Australia

Real GDP is projected to grow by 3.8% in 2021, 4.1% in 2022 and 3% in 2023. The economy is recovering as strict containment measures first imposed in some states in mid-2021 have now been lifted. As the recovery continues, labour market conditions will improve and spare capacity will be absorbed. Wage and price pressures will subsequently build, even though they are expected to remain contained.

Further fiscal support was announced by both federal and state governments in response to recent containment measures, although it has been mostly wound back since states exited the lockdowns to which the fiscal support was tied. At the same time, monetary policy remains accommodative. The Reserve Bank of Australia should be vigilant about signs of rising inflation and may need to tighten monetary policy faster than it is currently anticipating. Efforts should continue to prioritise the vaccination process in order to allow a quick and full reopening of the economy, including of its international borders. This would enable foreign students, workers and tourists to enter the country and alleviate the labour shortages reported in sectors that are reliant on these workers.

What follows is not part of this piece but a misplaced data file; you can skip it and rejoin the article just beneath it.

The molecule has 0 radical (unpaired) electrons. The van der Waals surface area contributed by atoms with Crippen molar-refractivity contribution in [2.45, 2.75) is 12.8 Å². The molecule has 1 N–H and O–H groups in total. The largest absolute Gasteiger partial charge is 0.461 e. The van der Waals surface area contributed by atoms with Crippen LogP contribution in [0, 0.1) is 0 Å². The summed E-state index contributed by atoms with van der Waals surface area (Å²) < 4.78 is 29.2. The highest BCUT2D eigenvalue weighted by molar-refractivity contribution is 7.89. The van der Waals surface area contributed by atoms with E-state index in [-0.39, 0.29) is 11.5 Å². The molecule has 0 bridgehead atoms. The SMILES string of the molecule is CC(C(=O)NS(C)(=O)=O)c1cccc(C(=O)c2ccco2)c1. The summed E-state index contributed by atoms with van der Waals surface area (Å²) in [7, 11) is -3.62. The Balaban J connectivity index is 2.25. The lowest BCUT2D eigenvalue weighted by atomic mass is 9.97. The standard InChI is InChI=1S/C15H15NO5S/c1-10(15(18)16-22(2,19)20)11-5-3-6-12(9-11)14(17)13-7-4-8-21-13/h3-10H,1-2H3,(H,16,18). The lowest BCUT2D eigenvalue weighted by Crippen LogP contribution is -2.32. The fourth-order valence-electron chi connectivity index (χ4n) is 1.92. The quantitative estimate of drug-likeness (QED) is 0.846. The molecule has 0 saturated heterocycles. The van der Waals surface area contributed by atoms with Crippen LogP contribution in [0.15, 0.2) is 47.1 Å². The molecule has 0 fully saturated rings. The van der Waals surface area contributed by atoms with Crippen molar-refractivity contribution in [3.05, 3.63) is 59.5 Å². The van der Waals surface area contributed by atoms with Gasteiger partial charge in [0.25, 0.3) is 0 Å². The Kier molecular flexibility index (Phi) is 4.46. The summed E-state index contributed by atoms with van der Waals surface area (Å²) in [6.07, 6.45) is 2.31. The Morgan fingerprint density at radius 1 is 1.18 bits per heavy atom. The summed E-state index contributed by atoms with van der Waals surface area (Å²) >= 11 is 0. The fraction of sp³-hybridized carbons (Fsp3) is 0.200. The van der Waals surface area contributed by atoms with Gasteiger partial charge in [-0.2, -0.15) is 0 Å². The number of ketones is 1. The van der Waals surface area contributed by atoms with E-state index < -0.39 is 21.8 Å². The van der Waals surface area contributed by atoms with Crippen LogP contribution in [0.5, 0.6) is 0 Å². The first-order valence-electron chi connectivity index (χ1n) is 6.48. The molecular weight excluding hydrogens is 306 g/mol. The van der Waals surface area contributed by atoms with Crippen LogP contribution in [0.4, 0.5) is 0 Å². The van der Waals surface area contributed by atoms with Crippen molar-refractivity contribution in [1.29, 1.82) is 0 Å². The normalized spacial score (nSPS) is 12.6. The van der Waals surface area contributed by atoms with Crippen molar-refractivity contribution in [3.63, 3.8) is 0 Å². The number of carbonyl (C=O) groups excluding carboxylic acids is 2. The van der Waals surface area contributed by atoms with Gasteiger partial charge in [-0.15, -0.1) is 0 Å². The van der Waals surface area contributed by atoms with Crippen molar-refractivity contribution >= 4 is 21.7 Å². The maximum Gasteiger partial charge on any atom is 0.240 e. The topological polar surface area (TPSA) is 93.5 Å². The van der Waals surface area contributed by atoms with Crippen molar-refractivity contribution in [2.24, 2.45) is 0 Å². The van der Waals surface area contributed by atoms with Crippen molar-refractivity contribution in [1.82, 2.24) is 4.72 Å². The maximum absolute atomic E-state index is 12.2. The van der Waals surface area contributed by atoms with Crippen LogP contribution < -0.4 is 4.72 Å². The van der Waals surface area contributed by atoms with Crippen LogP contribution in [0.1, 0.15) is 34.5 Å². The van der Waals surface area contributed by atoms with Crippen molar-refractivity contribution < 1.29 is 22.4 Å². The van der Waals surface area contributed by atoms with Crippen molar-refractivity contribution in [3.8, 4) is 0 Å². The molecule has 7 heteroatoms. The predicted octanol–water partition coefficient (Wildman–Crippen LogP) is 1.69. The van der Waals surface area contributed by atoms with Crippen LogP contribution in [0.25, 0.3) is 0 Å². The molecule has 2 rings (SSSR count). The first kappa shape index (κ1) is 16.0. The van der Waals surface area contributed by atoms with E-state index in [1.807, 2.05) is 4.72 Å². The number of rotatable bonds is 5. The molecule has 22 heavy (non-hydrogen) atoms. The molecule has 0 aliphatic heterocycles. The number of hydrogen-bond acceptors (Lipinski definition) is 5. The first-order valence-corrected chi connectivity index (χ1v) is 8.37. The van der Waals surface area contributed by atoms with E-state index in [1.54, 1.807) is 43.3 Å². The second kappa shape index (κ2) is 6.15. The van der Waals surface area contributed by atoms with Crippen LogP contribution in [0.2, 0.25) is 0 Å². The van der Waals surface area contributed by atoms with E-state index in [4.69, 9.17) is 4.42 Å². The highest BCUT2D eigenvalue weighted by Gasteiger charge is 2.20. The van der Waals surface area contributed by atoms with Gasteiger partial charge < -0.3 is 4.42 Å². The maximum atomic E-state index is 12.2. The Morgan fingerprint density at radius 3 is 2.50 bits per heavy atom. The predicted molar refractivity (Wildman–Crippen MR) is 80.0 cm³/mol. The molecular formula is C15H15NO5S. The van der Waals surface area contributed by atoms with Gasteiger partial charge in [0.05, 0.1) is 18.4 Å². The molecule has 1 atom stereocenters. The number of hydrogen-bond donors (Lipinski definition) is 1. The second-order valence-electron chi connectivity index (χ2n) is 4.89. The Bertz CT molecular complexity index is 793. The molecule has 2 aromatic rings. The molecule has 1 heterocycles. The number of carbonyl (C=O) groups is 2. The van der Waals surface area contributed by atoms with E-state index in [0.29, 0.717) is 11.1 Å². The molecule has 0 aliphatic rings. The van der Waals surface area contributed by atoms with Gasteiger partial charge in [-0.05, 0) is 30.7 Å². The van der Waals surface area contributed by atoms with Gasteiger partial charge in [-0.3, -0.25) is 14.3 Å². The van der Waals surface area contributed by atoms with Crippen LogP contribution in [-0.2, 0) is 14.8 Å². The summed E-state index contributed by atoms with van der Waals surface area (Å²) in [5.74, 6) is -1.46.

COVID-19 cases rose to their highest levels during the third quarter of 2021, in particular in the states of New South Wales and Victoria, which account for more than half of Australian GDP. The strict containment measures that were reinstated in these states in the middle of the year resulted in a contraction in economic activity and employment, although the downturn was milder than that in early 2020. Total hours worked fell more than employment, as some workers experienced reduced hours or no work without losing their jobs. More recently, real-time economic indicators suggest activity is recovering quite rapidly following the lifting of lockdowns. Despite reports of labour shortages in certain sectors, there is little evidence so far of strong broad-based wage growth. The net trade balance has improved in 2021, following a strong increase in exports.

The Commonwealth government expanded economic support to households and firms as Victoria and New South Wales experienced a return to severe lockdowns. The COVID-19 Disaster Payment for workers experiencing reduced hours was increased and made recurring as long as lockdown restrictions remained in place. Small and medium-sized businesses received new support payments of up to 40% of their state payroll, as well as increased tax relief. Childcare providers also received additional targeted support. Most of these support measures have now been wound back. A number of measures announced in the latest Budget, however, are set to support the recovery over the next few years: businesses and households were provided with extended tax relief, and funding for aged care and childcare was increased. As the economy recovers and support measures tied to the lockdowns fade, the government deficit is projected to gradually fall from 6.7% of GDP in 2021 to 3.6% in 2023.